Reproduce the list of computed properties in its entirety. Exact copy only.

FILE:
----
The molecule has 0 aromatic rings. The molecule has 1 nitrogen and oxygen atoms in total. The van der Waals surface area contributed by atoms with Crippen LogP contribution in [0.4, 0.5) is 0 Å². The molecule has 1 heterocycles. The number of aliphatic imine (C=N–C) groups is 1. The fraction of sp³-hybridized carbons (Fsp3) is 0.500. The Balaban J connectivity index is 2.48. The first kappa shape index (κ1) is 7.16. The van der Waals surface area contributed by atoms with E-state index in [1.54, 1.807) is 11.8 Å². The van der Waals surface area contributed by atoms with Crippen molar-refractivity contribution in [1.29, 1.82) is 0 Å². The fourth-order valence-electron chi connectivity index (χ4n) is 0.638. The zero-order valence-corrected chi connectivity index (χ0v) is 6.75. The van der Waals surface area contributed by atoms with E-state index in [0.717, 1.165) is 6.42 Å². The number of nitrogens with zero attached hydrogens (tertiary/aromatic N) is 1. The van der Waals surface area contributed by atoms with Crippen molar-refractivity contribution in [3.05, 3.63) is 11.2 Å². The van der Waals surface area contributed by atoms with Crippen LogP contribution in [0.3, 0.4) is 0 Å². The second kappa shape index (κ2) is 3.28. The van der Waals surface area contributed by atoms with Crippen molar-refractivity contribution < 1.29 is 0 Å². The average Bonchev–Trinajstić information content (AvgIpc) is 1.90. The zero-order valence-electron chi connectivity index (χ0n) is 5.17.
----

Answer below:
The molecule has 0 aromatic rings. The molecule has 1 nitrogen and oxygen atoms in total. The van der Waals surface area contributed by atoms with Crippen LogP contribution in [0.4, 0.5) is 0 Å². The molecule has 1 heterocycles. The number of aliphatic imine (C=N–C) groups is 1. The fraction of sp³-hybridized carbons (Fsp3) is 0.500. The Balaban J connectivity index is 2.48. The first kappa shape index (κ1) is 7.16. The van der Waals surface area contributed by atoms with E-state index in [1.54, 1.807) is 11.8 Å². The van der Waals surface area contributed by atoms with Crippen molar-refractivity contribution in [1.29, 1.82) is 0 Å². The fourth-order valence-electron chi connectivity index (χ4n) is 0.638. The zero-order valence-corrected chi connectivity index (χ0v) is 6.75. The van der Waals surface area contributed by atoms with E-state index in [0.717, 1.165) is 6.42 Å². The number of nitrogens with zero attached hydrogens (tertiary/aromatic N) is 1. The van der Waals surface area contributed by atoms with Crippen molar-refractivity contribution in [3.05, 3.63) is 11.2 Å². The van der Waals surface area contributed by atoms with Crippen LogP contribution in [0.3, 0.4) is 0 Å². The second kappa shape index (κ2) is 3.28. The van der Waals surface area contributed by atoms with Crippen molar-refractivity contribution < 1.29 is 0 Å². The average Bonchev–Trinajstić information content (AvgIpc) is 1.90. The zero-order valence-electron chi connectivity index (χ0n) is 5.17.